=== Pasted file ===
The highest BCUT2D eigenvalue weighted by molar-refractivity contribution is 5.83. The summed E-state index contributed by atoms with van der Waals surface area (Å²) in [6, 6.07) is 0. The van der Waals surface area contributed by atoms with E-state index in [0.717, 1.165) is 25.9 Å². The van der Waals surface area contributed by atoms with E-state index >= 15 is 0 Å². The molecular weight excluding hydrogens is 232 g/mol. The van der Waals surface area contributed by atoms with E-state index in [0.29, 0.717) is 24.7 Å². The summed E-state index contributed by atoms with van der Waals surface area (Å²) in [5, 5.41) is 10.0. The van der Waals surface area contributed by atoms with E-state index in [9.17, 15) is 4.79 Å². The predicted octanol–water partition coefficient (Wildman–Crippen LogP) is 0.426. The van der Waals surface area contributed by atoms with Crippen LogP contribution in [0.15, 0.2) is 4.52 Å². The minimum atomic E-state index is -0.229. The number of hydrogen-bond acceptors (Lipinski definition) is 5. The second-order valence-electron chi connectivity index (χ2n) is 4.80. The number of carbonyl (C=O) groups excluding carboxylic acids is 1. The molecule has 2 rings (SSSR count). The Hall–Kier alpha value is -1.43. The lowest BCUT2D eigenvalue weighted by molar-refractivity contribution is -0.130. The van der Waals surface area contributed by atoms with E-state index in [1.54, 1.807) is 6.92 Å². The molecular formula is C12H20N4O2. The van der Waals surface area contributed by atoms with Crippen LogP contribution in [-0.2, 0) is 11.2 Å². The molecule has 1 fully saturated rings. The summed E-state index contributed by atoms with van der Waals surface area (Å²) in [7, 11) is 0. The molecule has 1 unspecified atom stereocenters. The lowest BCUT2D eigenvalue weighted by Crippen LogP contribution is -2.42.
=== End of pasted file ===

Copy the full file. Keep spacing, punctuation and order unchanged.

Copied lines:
The highest BCUT2D eigenvalue weighted by molar-refractivity contribution is 5.83. The summed E-state index contributed by atoms with van der Waals surface area (Å²) in [6, 6.07) is 0. The van der Waals surface area contributed by atoms with E-state index in [0.717, 1.165) is 25.9 Å². The van der Waals surface area contributed by atoms with E-state index >= 15 is 0 Å². The molecular weight excluding hydrogens is 232 g/mol. The van der Waals surface area contributed by atoms with E-state index in [0.29, 0.717) is 24.7 Å². The summed E-state index contributed by atoms with van der Waals surface area (Å²) in [5, 5.41) is 10.0. The van der Waals surface area contributed by atoms with E-state index in [9.17, 15) is 4.79 Å². The predicted octanol–water partition coefficient (Wildman–Crippen LogP) is 0.426. The van der Waals surface area contributed by atoms with Crippen LogP contribution in [0.15, 0.2) is 4.52 Å². The minimum atomic E-state index is -0.229. The number of hydrogen-bond acceptors (Lipinski definition) is 5. The second-order valence-electron chi connectivity index (χ2n) is 4.80. The number of carbonyl (C=O) groups excluding carboxylic acids is 1. The molecule has 2 rings (SSSR count). The Hall–Kier alpha value is -1.43. The lowest BCUT2D eigenvalue weighted by molar-refractivity contribution is -0.130. The van der Waals surface area contributed by atoms with E-state index in [1.54, 1.807) is 6.92 Å². The molecular formula is C12H20N4O2. The van der Waals surface area contributed by atoms with Crippen LogP contribution in [-0.2, 0) is 11.2 Å². The molecule has 1 fully saturated rings. The summed E-state index contributed by atoms with van der Waals surface area (Å²) in [7, 11) is 0. The molecule has 1 unspecified atom stereocenters. The lowest BCUT2D eigenvalue weighted by Crippen LogP contribution is -2.42.